Things have been quite slow (lots of distraction with the World Cup partly) but all the track is now together.

Starting with the easy end, 14 links were assembled and joined on, wrapping around the sprocket, leaving the last couple unglued:

With both sides done, that was another overnight set, then the rest of the links were assembled. The instructions specify 101 links per side. Having counted what I'd already used I assembled the correct number that were meant to be left, but there was no way it was going t o join up without pulling some of the links apart. I ended up using 103 links per side, which gave a realistic looking amount of sag which is evident in photos, although brand new tanks out of the factory do look tighter.

Here the track is being clamped on to the idler teeth while the glue takes:


Bent nose tweezers used to pull the links closer together, the cement is still wet:


With a bit of tweaking as the cemented links started to harden I managed to get a fairly even looking pattern of sag and the track reasonably straight:




It now remains to be seen if I can get the assemblies off in one piece, although I'm half thinking that my original plan of just cementing all this in place and painting it like this would have been reasonable as it doesn't look impossible to paint.

I meant to say, the instructions tell you to take a number of links and create a length of spare track and cement it to the armour plate before assembling the rest of the tracks. It would be very unfortunate if you did that and then it turned out that you needed extra links because, like me, 101 wasn't enough to go around the wheels, or because, also like me, a few of the links got slightly damaged pins during assembly, so didn't hold together properly and were substituted out of the spares.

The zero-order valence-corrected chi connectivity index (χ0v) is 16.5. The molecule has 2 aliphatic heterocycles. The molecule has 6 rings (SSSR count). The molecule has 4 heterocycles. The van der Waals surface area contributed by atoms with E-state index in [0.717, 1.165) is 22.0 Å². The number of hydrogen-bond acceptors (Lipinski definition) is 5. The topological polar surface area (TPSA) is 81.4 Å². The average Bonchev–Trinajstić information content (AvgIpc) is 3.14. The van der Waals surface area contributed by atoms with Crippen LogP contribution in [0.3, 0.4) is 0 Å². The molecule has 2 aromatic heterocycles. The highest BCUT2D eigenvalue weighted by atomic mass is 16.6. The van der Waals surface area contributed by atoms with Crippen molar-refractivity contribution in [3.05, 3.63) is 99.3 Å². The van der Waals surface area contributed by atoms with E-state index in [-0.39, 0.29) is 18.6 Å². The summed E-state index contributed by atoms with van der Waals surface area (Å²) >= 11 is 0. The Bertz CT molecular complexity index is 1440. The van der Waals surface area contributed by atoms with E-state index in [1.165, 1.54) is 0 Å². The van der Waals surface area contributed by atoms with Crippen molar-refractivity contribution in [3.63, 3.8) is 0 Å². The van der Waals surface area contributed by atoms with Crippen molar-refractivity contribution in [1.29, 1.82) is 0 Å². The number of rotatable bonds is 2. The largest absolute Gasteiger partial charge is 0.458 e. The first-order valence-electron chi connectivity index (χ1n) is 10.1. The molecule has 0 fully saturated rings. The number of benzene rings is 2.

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Posted: Monday, July 16, 2018 - 10:03 AM UTC
Great progress! (Truth be told I really was frustrated by the suspension with the Zrinyi, so despite of being another Hungarian subject I passed on this one )

ninjrk
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Posted: Monday, July 16, 2018 - 11:26 AM UTC
I will be totally stealing your method for mounting the suspension, that is a smart approach.
firstcircle
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Posted: Monday, July 23, 2018 - 09:42 AM UTC
Thanks Andras, it's not the easiest I guess, patience required to keep letting the cement set, and Matt: only time will tell if this is a sensible approach or not...

...and so to removing the track units - cutting the retaining rods:

Pushing the return rollers back through, the PVA giving way:

The last section to detach was that single front caster which was levered off:


I'd used quite a lot of cement to bond it all together, just one return roller came away and had to cemented back on, then a bit more cement was added in a few spots: